The company’s main focus is on life insurance, including term life insurance and indexed universal life insurance. Pricing details aren’t provided, which isn’t surprising for this industry.
There are few online reviews about the insurance from PHP Agency. That’s not encouraging either and may be partly because PHP Agency is relatively young as far as insurance companies go.
Most reviews focus on recruitment instead, with various people complaining about being targeted by reps from the company. The complaints should be familiar by now, including the idea that reps are often pushy and try to pressure people into making purchases.
Commission Quick View: New agents start off at the Trainee rank in the company and must move up from there. The requirements for the ranks get tough fast. For example, you need to recruit three people, get three sales and hit 3,000 Group Volume per month just to hit the second rank.
By the third rank, you need to have 15 active recruits in your downline, hit 30,000 Group volume and have an insurance license. There are many more ranks after this, with the requirements quickly becoming absurd.
It’s never a good sign when compensation plans rely this heavily on recruitment.
As for compensation, the commission rate starts off at 30%. This increases with rank, ending up at 82%. There is also a bonus of up to 40% commission if you can hit certain sales and recruitment targets.
If the commission rate is based on the amount that PHP Agency gets from insurance carriers, then 30% is a pretty low starting rate. Being able to get up to 82% with a 40% bonus is much better, but let’s be honest, few agents are going to get anywhere close to the required ranks.
The team aspect follows a unilevel structure. Agents can earn from up to seven generations, starting with 10% from their first generation and 5% from their second generation.
Unusually, PHP Agency calculates the generational structure separately for each unilevel leg. Most companies don’t do this and instead focus on generations for a person’s downline as a whole.
Final Thoughts: The commission rates for PHP Agency start off pretty low and there are few details about extra costs. This lack of details on the PHP Agency site isn’t a good sign either.
6. Freedom Equity Group
- Focus: Insurance
- Minimum Cost: $125
Product Overview: Here’s another example where there is very little information about what to expect. Freedom Equity Group’s website largely just talks about their opportunity. There is some mention about having satisfied customers, but most information about products or services is kept very vague.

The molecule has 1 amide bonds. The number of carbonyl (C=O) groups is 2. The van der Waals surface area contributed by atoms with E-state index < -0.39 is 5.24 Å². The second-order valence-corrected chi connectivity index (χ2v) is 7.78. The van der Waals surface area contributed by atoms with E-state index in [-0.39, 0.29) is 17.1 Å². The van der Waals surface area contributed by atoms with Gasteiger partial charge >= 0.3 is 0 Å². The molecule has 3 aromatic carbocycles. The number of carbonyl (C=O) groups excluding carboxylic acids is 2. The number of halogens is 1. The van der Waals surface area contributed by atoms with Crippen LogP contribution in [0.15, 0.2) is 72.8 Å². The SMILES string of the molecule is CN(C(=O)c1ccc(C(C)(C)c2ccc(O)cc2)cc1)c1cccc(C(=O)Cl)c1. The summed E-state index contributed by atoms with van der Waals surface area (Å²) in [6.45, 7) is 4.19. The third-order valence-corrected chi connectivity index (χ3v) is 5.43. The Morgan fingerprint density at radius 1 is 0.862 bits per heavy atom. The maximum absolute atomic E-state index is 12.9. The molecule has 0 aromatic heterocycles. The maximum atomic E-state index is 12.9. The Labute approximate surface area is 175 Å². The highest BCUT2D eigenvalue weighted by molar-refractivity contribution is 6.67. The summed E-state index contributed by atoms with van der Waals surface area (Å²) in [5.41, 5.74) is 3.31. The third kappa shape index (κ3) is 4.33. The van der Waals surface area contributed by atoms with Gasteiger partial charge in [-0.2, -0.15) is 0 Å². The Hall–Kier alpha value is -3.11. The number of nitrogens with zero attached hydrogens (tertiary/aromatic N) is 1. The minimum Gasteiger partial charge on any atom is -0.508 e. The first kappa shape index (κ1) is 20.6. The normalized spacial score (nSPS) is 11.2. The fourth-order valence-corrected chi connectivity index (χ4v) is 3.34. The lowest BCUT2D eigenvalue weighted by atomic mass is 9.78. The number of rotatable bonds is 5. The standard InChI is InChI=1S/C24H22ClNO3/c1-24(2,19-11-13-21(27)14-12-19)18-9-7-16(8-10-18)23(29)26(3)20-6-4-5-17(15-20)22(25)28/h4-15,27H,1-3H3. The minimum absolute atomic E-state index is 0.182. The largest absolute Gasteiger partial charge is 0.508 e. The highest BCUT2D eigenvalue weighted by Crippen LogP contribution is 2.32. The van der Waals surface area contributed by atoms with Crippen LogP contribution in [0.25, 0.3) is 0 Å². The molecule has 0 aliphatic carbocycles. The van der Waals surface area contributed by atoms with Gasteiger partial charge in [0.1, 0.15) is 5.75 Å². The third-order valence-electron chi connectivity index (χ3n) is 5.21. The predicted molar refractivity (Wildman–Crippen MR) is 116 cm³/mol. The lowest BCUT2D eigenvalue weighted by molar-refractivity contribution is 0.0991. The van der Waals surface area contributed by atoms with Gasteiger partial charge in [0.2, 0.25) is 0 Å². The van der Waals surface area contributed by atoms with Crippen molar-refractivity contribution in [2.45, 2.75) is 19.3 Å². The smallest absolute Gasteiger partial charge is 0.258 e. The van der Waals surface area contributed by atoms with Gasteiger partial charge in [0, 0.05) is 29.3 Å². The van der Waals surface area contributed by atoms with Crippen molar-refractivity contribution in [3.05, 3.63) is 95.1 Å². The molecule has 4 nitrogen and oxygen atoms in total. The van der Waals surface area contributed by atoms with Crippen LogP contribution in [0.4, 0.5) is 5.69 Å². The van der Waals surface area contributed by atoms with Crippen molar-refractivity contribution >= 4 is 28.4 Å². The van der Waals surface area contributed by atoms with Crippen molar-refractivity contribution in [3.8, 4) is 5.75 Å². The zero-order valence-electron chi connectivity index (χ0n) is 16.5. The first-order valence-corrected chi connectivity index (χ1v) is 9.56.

When you get down to it, Freedom Equity Group seems to be another case the company acts as a middle man for various insurance providers. The site lists AIG, Fidelity & Guaranty Life, American National and National Life Group as partners.
Some of these companies are partners for other MLMs on this list too. This suggests that different MLMs end up offering similar services at the end of the day (which makes the whole process feel pretty pointless).
There are few reviews about Freedom Equity Group itself. However, some people mention that the policies tend to be substandard, especially once people get into later life.
Commission Quick View: Compensation starts out at 30%, which is pretty low for an insurance company. It is possible to get up to 93%, but only if you manage to progress up through the company’s ranks.
The ranks are closely tied to recruitment. You can’t get into the higher ranks without recruiting others. Simply getting people to join isn’t enough either. They need to remain members. This is where the real problems start, as MLMs like Freedom Equity Group tend to have high turnover rates.
The team aspect of Freedom Equity Group shouldn’t be too surprising. The company follows a unilevel plan. You’re able to earn generational overrides based on the levels in your downline.
This time, you’re getting 8% on the first level and the rate decreases from there. The final levels just provide 1% each. Of course, the lower percentages for later levels won’t be relevant to most people – as getting your downline that large is no easy feat.
Final Thoughts: There really isn’t much to say about Freedom Equity Group. The compensation plan isn’t horrible, but it’s not great either. The same can probably be said about the insurance too.
7. American Income Life
- Focus: Life insurance
- Minimum Cost: $490
Product Overview: American Income Life primarily offers life insurance, including whole life insurance and term life insurance. The company actually spells out the differences and provides basic information about the services that American Income Life offers. Most of the companies featured in this list fail to provide that information.
There are also various types of accident and supplemental health insurance, which can be added to an insurance plan from the company.
It’s nice to see a company that actually talks about the services that they offer. There aren’t many specifics, but even so, American Income Life provides more information than most other companies.
Interestingly, American Income Life appears to provide insurance itself, rather than being connected to insurance providers. This isn’t necessarily a good thing, as reviews are far from positive.